Ever wonder what goes through the mind of a successful entrepreneur while he or she is still immersed in the project? I have. Often we ask the extraordinarily successful ones after they have achieved that success how they got there, but how we see something while we are immersed in it can be quite different from how we see it once we are somewhat removed from the situation. When we fail, we tell ourselves, it is often (at least in part) due to factors other than us, and when we succeed, we are persuaded that the reason is (again, in part) because of how awesome we are.
When I volunteered for the November 2013 kickoff of the Archimedes Project, which was featured in another article in Rock On Ink, I realized that I would have a unique opportunity to compare the “before and after” stories, so I talked with the project’s founder, Faith Wallace, before the event. Our conversation provided a compelling, inside view of how it all started from the perspective of a founder in the midst of the entrepreneurial journey. Eventually, this view can help us understand the project from the point of view of a founder telling a project’s story before she knows the outcome as well as when she has measurable results.
“I never would have thought that my dreams for this project would have changed so much – or that that would be such a good thing,” Wallace told me. “The ultimate goal, ending cholera in Haiti, has remained the same, but how I dream of bringing people together to do that has changed drastically.”
Wallace began developing the Archimedes Project kickoff with the idea of a big conference with panels and keynotes and quickly found that she thought that large groups never get anything done.
“They talk a lot. They think a lot. Then they go back to their jobs, and the world moves forward barely an inch, if at all,” observed Wallace.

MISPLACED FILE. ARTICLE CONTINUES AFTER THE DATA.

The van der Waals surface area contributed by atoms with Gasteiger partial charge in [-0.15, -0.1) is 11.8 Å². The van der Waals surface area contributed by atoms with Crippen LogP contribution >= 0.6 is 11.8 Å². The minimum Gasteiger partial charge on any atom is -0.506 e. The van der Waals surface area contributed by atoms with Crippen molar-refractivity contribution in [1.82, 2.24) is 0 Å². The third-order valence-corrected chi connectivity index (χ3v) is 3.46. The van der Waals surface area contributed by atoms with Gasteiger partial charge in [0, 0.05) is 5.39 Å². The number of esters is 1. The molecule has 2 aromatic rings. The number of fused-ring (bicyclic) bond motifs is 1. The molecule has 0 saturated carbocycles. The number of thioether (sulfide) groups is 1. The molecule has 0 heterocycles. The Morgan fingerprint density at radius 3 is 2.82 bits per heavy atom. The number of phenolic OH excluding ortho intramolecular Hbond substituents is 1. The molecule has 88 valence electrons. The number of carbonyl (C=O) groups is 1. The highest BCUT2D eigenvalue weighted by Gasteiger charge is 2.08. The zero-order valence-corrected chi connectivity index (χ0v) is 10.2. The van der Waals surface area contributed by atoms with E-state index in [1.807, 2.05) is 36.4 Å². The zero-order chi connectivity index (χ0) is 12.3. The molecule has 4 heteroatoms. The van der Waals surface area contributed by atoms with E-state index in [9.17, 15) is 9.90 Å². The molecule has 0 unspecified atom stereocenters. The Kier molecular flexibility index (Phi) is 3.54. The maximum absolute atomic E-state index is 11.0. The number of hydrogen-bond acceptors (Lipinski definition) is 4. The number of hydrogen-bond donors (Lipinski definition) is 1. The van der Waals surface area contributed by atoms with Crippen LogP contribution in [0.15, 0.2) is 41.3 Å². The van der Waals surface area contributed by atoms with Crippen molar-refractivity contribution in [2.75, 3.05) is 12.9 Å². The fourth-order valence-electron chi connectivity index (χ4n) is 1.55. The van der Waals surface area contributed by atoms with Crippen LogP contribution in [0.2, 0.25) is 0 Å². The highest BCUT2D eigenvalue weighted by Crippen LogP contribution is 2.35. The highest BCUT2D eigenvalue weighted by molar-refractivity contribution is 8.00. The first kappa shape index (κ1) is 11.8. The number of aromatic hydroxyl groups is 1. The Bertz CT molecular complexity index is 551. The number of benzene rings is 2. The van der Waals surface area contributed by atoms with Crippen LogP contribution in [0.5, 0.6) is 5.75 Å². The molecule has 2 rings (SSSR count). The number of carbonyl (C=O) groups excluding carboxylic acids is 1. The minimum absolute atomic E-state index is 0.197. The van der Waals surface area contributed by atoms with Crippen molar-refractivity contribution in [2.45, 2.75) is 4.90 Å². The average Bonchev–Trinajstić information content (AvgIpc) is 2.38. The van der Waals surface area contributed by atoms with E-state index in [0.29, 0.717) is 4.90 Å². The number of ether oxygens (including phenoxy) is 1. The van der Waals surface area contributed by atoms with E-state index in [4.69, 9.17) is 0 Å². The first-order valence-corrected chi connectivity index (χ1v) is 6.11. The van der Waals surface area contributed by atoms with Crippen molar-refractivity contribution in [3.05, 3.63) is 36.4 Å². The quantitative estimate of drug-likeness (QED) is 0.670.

After many, many conversations the November event emerged: a small one, collaborative in nature and focused on a very specific output, an enterprise that will be created at the event by the people who attend.
Wallace is excited by the actionable nature of what she and the rest of her team are doing. If all goes as planned, their ideas will soon be tested in Haiti. The Archimedes Project model moves beyond creating awareness of the problem by pinpointing and then acting on a solution. Here, talk turns into action.
According to Wallace, what is needed is not new technology or ideas. It is figuring out how to leverage what we already have to make permanent change.
“If someone could take away only one idea or sentiment from the Archimedes Project, that would be it,” said Wallace. “How tragic it is that the tools to end this devastating problem exist, but people around the world haven’t properly mobilized to use them effectively to solve the problem. I want to change that.”
Wallace says that she has been repeatedly – and pleasantly – surprised by how often people use the word transformative when they talk about the Archimedes Project. Wallace shares that perception and remains deeply hopeful because she and her team have gathered what she describes as “an amazing group of advisors who are incredibly excited about the project”—not only for a weekend but for the time it will take to see the project implemented.